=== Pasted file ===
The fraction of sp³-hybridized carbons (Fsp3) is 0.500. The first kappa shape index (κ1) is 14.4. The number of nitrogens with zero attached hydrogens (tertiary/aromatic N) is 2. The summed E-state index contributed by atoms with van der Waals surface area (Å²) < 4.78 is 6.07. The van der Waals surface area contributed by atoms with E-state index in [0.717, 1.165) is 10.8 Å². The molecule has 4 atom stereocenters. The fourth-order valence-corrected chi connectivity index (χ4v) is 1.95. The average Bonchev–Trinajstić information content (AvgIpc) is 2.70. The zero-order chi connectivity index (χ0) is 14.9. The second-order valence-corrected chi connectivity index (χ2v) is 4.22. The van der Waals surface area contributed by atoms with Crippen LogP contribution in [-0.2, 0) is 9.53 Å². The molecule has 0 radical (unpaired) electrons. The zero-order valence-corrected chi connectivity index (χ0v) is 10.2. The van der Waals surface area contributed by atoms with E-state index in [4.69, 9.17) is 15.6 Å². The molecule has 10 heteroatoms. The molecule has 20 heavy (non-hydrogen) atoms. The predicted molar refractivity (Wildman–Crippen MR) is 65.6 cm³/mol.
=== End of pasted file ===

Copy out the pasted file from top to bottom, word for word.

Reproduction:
The fraction of sp³-hybridized carbons (Fsp3) is 0.500. The first kappa shape index (κ1) is 14.4. The number of nitrogens with zero attached hydrogens (tertiary/aromatic N) is 2. The summed E-state index contributed by atoms with van der Waals surface area (Å²) < 4.78 is 6.07. The van der Waals surface area contributed by atoms with E-state index in [0.717, 1.165) is 10.8 Å². The molecule has 4 atom stereocenters. The fourth-order valence-corrected chi connectivity index (χ4v) is 1.95. The average Bonchev–Trinajstić information content (AvgIpc) is 2.70. The zero-order chi connectivity index (χ0) is 14.9. The second-order valence-corrected chi connectivity index (χ2v) is 4.22. The van der Waals surface area contributed by atoms with Crippen LogP contribution in [-0.2, 0) is 9.53 Å². The molecule has 0 radical (unpaired) electrons. The zero-order valence-corrected chi connectivity index (χ0v) is 10.2. The van der Waals surface area contributed by atoms with E-state index in [4.69, 9.17) is 15.6 Å². The molecule has 10 heteroatoms. The molecule has 20 heavy (non-hydrogen) atoms. The predicted molar refractivity (Wildman–Crippen MR) is 65.6 cm³/mol.